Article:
Yes, I confess. I wrote that title to mess with search engines. As it turns out, the most popular page on this site, by far, is this one. It’s particularly curious for me, since I keep making the point that trading system rules are overrated. I’ve never come across anyone selling trading rules who actually knows anything about trading. And yet people pay thousands of dollars for such rules.
I’ve been approach sometimes by skeptics who don’t believe that trend following trading systems rules can be as simple as I claim in my book and on this site. They are right. The rules can in fact be even simpler.
Let’s try this: Construct a trend following trading system with the simplest possible rules. How many lines of code can you boil it down to? No, you still have too many rules.
The simplest system you’ve ever seen
Here are the rules for this system.
- If the current price is higher than the price one year ago, go long.
- If the current price is lower than one year ago, go short.
I ran this system on a broad set of diversified futures markets, covering all asset classes. But a system so simple cannot possibly work, right? It doesn’t even have any technical indicators. Well, judge for yourself.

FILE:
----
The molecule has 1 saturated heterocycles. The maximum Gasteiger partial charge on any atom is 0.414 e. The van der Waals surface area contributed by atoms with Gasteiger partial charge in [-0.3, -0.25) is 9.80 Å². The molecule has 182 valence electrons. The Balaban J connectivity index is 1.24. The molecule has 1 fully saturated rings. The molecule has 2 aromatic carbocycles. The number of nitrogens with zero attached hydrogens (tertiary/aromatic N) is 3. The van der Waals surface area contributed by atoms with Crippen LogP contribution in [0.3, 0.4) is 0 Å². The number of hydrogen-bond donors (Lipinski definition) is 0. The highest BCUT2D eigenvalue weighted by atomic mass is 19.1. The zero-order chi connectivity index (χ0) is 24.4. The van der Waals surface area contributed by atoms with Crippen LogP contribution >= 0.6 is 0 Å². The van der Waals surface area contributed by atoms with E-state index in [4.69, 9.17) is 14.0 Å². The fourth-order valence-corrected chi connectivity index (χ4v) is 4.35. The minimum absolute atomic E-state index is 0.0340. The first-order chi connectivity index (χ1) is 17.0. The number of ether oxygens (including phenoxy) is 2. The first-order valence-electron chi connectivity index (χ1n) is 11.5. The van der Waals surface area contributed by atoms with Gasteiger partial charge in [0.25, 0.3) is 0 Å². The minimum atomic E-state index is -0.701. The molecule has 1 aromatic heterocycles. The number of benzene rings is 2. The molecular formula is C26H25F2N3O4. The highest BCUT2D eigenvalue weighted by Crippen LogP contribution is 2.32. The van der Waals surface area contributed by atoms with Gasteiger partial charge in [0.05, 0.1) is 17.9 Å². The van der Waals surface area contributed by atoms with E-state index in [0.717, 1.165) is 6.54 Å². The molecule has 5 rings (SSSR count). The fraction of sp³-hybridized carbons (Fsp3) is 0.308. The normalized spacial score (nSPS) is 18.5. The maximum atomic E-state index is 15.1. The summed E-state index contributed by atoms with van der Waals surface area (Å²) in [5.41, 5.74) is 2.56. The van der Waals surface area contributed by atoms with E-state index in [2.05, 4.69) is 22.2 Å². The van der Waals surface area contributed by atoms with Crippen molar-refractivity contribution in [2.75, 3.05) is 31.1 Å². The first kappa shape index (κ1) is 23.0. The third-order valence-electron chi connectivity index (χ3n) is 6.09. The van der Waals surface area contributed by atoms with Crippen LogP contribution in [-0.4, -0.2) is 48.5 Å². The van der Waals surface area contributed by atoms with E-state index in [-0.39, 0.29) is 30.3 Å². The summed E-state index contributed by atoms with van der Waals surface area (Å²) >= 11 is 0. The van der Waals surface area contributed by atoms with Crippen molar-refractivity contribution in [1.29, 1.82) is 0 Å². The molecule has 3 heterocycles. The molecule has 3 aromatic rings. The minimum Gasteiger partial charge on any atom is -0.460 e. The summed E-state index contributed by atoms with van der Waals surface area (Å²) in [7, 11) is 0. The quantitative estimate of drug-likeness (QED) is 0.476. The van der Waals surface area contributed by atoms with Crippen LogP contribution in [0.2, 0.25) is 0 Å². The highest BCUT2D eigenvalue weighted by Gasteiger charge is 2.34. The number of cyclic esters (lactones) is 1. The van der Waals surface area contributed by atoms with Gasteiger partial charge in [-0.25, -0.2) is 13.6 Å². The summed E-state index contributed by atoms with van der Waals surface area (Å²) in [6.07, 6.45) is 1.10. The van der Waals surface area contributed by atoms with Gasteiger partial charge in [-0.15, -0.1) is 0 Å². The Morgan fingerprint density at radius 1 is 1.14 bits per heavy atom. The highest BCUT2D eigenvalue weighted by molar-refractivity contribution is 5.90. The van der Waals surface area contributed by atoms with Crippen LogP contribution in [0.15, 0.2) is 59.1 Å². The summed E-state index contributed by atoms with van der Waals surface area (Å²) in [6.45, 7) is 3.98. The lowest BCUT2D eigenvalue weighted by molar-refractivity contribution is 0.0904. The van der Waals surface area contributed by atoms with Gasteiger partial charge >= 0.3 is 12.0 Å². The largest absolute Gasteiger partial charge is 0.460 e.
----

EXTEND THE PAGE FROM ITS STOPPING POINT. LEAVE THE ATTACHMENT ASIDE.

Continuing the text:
To make it a little easier to read, I’ll show the yearly results below as well. The green bars show the returns and the red bars the maximum intra-year drawdown.
This simple strategy showed annualized return of 22% against a max drawdown of 26% and a Sharpe ratio of 1.1. This is before fees, so you’ll need to shave a bit on that, but it’s still better than most do in real life. Against that backdrop, do you really want to spend more time investigating the merits of exponential moving average versus simple moving average, RSI versus MACD, Bollinger Bands versus Keltner channels etc?
These rules shown here are of course not perfect. They weren’t meant to be. They’re just a demonstration how just how simple trend following can get, and still work. The rules do make for an interesting starting point though. They don’t need to be modified all that much to become quite interesting as a real trading strategy.
What matters are broad concepts. Get the concepts right, and it will be simple to construct rules around them. Most hobby traders fail because they are obsessed with some secret black box rules that would solve all of their problems. This is a myth created by people who wants to sell useless trading systems at high prices. If you really want to understand trading, you need to move beyond these myths.
Some trading strategies can get a bit complex, but rarely for the reasons that people outside the industry would expect. Practical issues are often a cause of complexity for instance. Rebalancing, portfolio constraints, risk management etc. can add complexity.